Victims who are considering charging their perpertrators must educate
themselves for this harsh reality: the benefits of asserting oneself don't
necessarily depend on happy outcomes, legal or otherwise.
Magdalena: Were you worried that this wasn't only your
story to write. That you were also impacting on (and writing some parts of
the stories of) your mother, your siblings, your partner Maurice, etc.
Donald: My siblings wanted me to write our story more than
I even did. My mother and Maurice were equally supportive. Other than
accurately portraying their experiences, that was not my worry. I was more
concerned with my portrayal of characters outside my family. That's why I
changed almost all their names --even the court officals. I felt this is a
universal story. Naming names would detract from my story. As well, I
spent countless hours making sure I was fair in my portrayals of religious
figures and faith in general.
Magdalena: Have there been
any negative repercussions.
Not yet. Well, perhaps
my father's response to my book: www.fatherstouch.com/letter
Magdalena: The reviews and acclaim for your book have been
very positive. Are you surprised at the impact you are having? The support
Donald: The response has been overwhelmingly
supportive from every continent in the world. On the other hand, I think
I've always had turbulent brilliance. After five years of hard work,
people seem to think my book is outstanding. It was hell getting it there.
Even at my most painful moments as a child, I'd step outside myself and
wonder if there was some reason why I was going through all this. The
response to my story is inevitable; to my writing very rewarding.
Magdalena: You also mention on your web site that you are
working on a second book. I note that you have published some fictional
stories. Will your next book also be a memoir/sequel (the 'Tis to your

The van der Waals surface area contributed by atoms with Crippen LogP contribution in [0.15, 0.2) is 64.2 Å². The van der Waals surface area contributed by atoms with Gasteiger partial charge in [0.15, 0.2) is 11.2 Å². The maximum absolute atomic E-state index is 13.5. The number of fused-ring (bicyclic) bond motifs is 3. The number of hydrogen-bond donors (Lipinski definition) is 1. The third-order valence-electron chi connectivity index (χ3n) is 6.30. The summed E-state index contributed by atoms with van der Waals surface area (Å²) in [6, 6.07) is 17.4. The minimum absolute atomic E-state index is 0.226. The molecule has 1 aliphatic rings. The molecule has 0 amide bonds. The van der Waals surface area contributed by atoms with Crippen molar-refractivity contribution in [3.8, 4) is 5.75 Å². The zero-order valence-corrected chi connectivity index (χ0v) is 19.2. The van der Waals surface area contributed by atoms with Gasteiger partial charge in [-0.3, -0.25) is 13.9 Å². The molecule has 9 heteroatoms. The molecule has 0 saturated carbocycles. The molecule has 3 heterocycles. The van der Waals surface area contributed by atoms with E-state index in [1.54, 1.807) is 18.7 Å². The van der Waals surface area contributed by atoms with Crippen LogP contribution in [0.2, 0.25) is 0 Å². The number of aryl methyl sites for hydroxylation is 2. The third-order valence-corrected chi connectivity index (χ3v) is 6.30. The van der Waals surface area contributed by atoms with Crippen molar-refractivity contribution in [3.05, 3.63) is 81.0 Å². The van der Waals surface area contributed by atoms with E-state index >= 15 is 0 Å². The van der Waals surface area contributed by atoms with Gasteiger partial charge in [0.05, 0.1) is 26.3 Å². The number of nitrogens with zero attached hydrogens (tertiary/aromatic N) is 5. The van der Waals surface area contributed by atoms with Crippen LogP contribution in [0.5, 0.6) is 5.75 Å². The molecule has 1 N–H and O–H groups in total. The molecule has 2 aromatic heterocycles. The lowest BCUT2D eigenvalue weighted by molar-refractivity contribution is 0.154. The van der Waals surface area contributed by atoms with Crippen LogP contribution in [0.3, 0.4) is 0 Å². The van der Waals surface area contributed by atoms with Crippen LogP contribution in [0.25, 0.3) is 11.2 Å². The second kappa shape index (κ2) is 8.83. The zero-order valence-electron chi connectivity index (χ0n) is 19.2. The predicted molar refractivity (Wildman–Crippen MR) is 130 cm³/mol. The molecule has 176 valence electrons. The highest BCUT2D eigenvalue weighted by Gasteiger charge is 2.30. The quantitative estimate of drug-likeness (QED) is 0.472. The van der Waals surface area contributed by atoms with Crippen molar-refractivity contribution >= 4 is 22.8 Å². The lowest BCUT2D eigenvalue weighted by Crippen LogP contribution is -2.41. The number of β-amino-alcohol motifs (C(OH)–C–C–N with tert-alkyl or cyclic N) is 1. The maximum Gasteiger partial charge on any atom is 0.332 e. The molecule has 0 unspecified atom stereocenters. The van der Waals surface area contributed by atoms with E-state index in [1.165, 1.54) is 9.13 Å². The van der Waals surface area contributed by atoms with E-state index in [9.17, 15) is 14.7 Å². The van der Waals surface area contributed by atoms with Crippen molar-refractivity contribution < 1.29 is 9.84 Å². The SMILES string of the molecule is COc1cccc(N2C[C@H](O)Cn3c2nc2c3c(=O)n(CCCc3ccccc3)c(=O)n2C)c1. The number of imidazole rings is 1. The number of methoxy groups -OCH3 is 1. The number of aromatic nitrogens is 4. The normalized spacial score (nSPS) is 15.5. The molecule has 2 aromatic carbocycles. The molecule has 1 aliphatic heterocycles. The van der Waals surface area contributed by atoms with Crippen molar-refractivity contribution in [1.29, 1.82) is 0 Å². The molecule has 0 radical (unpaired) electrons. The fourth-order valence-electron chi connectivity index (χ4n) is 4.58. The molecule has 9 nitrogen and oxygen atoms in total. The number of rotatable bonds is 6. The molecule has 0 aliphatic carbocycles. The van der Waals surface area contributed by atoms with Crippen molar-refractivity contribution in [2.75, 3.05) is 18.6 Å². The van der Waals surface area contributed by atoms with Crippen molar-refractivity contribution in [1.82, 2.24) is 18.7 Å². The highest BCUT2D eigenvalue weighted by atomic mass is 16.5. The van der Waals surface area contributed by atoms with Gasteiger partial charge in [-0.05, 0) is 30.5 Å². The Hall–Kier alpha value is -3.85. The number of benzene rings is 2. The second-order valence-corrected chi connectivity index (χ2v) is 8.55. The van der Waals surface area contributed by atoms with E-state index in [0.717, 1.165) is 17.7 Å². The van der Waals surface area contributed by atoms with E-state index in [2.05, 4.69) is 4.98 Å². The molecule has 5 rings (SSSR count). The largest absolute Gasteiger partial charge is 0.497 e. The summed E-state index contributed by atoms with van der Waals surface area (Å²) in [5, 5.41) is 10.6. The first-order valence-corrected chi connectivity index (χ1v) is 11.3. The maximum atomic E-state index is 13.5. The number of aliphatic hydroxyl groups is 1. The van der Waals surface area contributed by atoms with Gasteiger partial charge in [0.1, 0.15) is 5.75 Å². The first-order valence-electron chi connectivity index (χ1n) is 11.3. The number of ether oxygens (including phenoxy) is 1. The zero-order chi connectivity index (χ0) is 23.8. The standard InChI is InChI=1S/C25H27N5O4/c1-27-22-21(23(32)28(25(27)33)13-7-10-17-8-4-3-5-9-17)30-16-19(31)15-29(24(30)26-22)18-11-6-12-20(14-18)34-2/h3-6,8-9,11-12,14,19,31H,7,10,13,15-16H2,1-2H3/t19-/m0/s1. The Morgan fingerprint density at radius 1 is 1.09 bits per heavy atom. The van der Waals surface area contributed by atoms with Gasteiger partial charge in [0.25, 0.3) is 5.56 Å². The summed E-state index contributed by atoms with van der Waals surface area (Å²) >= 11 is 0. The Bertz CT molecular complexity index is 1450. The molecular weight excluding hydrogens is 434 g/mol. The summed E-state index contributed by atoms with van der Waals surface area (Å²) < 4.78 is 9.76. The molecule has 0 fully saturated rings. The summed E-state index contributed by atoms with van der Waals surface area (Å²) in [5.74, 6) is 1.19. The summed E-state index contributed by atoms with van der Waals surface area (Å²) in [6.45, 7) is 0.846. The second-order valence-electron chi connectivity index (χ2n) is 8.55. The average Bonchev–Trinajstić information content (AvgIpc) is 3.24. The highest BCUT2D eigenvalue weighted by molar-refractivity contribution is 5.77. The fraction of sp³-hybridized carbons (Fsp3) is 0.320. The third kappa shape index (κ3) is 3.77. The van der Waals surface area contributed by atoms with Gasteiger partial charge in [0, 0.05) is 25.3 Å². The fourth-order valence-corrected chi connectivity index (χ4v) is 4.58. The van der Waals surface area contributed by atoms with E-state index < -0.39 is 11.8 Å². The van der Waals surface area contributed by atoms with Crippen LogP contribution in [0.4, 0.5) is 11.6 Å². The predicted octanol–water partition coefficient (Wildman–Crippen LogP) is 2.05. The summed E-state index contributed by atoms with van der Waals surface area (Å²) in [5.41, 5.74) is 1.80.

Angelas Ashes)? Or are you planning to delve into fiction.
Donald: Considering the fact that I view Angela's Ashes as
my favourite book of all time, I appreciate the comparison. Yes, my second
book will continue the journey where Father's Touch left off. The
challenge will be to top myself. The good news is Part II is equally
Magdalena: In what way is the writing process
different in your second book from your first?
most difficult part of writing Father's Touch was developing the right
structure. Once I have determined the structure of book II, I think I will
work the same way.
Magdalena: Do you feel that there is an
important catharsis involved in telling, and facing a painful story like
your own? Would you encourage other abuse victims to work through their
own painful stories?
Donald: Probably one of the most
important things a victim needs to do is tell their story. I caution
victims to be selective. Many people will say the wrong things -- count on
it. Tell you story to a therapist or social worker if possible. If you
don't feel comfortable with one, find another. Their experience and
objectivity will save you much heartache.
me about your acting work. Is this a different Donald, or do you see some
connection between Donald the actor and Donald the author?
Donald: There definitely is a connection, but I confess the
best acting job I've ever delivered is playing the main character in my
Magdalena: What's next? Tell me about the most
interesting projects you are currently working on.
A production company will be producing a short film based on just the
first chapter of my book. I will be writing the synopsis, playing myself
and working as a consultant on the film. I also have been asked to review
books for RebeccasReads.com
I feel this is an exciting new opportunity
to free my mind in the works of other talented authors. First up: Booker
nominee, Joan Barfoot's Critical Injuries
Read our review of